Hi - I had gradually worsening dry eyes due to lots of computer time and, I realize, worsening circulation despite exercising vigorously on a daily basis. I did oil pulling in the summer and it helped some, but then tried acupunture this fall for general wellness (after a marathon) and alas! Dry eyes became significantly better, along with circulation in extremities. I cannot speak more highly to the benefits of acupunture. Do yourself a favor and try it out in 2011!
Tried all other remedies listed and they worked better than prescription eye drops but chiro suggested eye drops made from alkaline water and they seem to work best. Every day eyes are getting better.
Walnut, California, Usa
(Fountain Inn, Sc) on 09/24/2011
I have suffered from dry eye for over twenty years and have tried dozens of various otc drops. The very best solution to the problem I have found is very inexpensive: aloe vera (I use a high quality one) annointed on the lids of the eyes. Not dropped into the eye but on the lids. Aloe is, of course, alkaline and I believe what is happening is that the aloe is netralizing an acidic condition. I was put onto the idea of putting the drops of aloe onto the eye lid by my opthomologist who had given me a prescription for eye lid drops to deal with dry eye. But I found the aloe vera worked better and at little expense. I usually apply three or four times daily or as needed.
My second recommendation is to be careful for coffee consumption, both in regular and de-caf form... The acid in the coffee is murder on sensitive eyes. I have found a direct correlation between "burning eyes" during the day and whether I've had coffee that morning. Teas don't seem to be so bad.
Fountain Inn, Sc
Fountain Inn, Sc
Hope, Bc Canada
5 parts of water 2 parts of honey and 1 part of apple cider vinegar. I had sandy, red eyes i went to see three eyes doctor, after 4 times seeing them they all gave me antibiotic and said i have eyes infection and dry. I keep using the antibiotic but i can tell not getting better, last night look online and found this lady has the same problem like mine, she gave out this home remedy, i use it since last night and this morning i feel much better, i went back to the site trying to say thank you, but i could not find it ,well thank you if you happen to get on this site. Hien Hoang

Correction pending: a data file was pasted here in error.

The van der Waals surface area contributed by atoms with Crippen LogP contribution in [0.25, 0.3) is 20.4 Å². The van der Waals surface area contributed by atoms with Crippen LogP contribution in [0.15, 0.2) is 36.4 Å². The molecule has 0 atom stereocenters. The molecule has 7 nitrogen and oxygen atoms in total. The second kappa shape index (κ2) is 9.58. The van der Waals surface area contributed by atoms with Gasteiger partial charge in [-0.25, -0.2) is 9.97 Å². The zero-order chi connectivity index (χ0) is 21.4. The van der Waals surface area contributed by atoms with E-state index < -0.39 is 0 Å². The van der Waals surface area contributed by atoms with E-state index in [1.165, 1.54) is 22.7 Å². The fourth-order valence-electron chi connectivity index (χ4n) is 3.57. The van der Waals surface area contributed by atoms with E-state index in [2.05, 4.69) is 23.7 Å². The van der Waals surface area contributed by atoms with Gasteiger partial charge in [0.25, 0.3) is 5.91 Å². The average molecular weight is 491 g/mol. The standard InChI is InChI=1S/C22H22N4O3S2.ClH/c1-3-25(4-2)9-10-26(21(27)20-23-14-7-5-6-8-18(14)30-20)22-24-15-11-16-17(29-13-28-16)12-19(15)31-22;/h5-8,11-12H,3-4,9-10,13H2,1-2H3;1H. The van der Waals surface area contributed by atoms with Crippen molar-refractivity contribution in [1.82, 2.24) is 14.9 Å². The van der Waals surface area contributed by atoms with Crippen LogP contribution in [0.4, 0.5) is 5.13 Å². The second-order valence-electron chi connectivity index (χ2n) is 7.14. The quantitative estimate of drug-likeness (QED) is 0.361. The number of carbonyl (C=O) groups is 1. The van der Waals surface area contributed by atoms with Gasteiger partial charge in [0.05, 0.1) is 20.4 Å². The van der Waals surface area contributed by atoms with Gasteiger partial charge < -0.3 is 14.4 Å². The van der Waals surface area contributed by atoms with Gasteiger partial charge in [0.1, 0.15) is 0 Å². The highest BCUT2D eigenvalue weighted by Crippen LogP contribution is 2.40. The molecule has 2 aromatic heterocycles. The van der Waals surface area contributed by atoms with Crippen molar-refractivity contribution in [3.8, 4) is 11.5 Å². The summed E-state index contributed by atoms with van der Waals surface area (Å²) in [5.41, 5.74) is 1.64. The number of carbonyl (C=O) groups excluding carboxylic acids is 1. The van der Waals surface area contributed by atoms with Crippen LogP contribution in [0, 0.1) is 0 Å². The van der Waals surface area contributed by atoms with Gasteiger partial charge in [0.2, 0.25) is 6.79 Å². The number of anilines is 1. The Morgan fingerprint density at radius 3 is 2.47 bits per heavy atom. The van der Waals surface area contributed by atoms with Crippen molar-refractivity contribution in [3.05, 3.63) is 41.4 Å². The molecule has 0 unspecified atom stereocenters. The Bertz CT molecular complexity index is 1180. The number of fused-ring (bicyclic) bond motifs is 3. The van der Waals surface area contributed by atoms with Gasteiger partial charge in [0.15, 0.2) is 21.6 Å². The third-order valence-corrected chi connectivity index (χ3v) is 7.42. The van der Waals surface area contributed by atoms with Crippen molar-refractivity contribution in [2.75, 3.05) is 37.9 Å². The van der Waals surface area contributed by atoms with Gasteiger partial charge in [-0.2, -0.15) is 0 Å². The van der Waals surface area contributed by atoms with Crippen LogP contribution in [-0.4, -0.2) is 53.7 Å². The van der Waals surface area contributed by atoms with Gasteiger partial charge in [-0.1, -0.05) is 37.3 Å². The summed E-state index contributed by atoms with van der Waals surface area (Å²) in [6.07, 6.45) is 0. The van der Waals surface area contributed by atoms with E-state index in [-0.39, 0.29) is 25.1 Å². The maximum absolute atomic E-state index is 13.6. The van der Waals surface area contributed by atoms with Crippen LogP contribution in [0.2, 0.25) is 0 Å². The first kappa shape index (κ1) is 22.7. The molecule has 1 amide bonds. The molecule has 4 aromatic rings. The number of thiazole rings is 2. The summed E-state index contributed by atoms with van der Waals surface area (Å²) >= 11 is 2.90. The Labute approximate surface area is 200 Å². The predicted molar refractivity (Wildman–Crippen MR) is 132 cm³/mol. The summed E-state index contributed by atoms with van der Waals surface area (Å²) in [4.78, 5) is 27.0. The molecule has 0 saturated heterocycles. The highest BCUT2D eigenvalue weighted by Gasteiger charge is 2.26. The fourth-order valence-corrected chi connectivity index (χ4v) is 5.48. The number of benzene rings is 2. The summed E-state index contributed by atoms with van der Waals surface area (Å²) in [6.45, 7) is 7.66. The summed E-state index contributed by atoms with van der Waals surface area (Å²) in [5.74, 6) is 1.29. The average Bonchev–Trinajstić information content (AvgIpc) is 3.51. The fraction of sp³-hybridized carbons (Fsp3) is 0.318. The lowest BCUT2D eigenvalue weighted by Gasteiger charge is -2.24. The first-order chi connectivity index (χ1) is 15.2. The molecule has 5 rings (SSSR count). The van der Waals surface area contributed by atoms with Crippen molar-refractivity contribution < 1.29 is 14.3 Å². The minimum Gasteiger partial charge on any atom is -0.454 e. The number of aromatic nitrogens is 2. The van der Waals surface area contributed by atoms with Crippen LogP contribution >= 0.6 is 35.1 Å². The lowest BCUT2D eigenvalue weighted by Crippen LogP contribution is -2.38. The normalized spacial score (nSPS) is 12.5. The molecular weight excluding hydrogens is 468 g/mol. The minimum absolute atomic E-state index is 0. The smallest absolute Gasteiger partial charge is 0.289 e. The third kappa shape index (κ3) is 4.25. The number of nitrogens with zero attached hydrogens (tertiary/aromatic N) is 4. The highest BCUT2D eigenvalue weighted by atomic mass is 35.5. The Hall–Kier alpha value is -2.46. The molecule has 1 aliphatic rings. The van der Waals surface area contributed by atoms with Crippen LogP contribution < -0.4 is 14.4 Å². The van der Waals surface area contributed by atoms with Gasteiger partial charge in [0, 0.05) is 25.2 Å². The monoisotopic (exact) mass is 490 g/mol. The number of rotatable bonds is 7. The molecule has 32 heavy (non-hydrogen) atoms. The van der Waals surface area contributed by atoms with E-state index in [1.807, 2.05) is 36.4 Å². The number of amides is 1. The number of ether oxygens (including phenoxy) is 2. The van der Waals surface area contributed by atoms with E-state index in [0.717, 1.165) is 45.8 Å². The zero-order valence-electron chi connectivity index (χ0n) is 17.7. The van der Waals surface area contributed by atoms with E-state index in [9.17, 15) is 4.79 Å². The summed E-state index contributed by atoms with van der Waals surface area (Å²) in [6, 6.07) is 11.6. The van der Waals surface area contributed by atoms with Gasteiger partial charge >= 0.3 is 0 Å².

... I just started taking 1T cider vinegar every day in my water for about 2 weeks. I noticed my eyes are not as dry in the mornings as they usually are.
I was starting to get dry, red, irriated eyes and the eye doctor told me to stop using a fan. it worked.
(Fountain Inn, Sc) on 01/10/2017
I've found that my burning eyes could be helped by applying a solution of Baking Soda in water to eyelids and get instant relief. And a while back my sister reminded me that my grandmother (who lived to 103) would start her day off with Baking soda in water and wash her eyes out with the solution...not just applying to eyelids. I've been doing that for a few weeks now and find my eyes don't burn nearly as much, even when I've had too much acid foods during the day (coffee, Tex-mex).
(Fountain Inn, Sc) on 06/18/2013
Had dry eyes for years and in my case found it was acid related. Tried lots of remedies but the best is to dissolve a third teaspoon baking soda into a half cup of purified water. For safety sake, boil the water and let cool. Dab with clean cloth onto eyelids; repeat a minute later. I repeat: Apply to eye LIDS. Keep eyes closed until dry. The alkaline water will counter the acidic condition on eye surface.
I drink then the remainder of the baking soda water to offset my acidic system.
If I drink coffee, the dry eye problem is worse. Eating acidic foods also worsens the dry eye.
The point is: my dry eye condition was being caused by an acidic system. I had been diagnosed by an opthomologist with "dry eye" and the solution was to counter the acid in the body which I suppose had caused the dryness.
Fountain Inn, Sc
Fountain Inn, Sc
Fountain Inn, S.c.
I think the castor oil people are trying for dry eyes is just great. I searched everywhere for years, I too tried many different items and they only worked temp. Then some one told me to try black cohosh sold in all herbal stores, it's sold as a capsule, I take one every morning, and it's great for every day. I also found that my dry eyes are caused from a virus. So I am working on the whole body one day at a time, one body part at a time. But good luck & I just thought I would share some extra back up info.
I've had dry eyes for quite a few years and it has varied in intensity but the overall trend has remained to dryer over time. I mainly have the problem at night and when I wake in the morning it can be quite difficult to open my eyes as they are so dry. Applying eye drops helps, but they are more of a band aid that needs to be replaced regularly and don't seem to do anything to stop or reduce the problem.
I had read that fish oil can be helpful for dry eyes, but I have taken fish oils at up to 6 grams per day and didn't notice any improvement. I also tried using a higher quality castor oil around my eyes but not directly in them and that helped, but castor oil can be messy and it will rub off on your pillow, so not very convenient.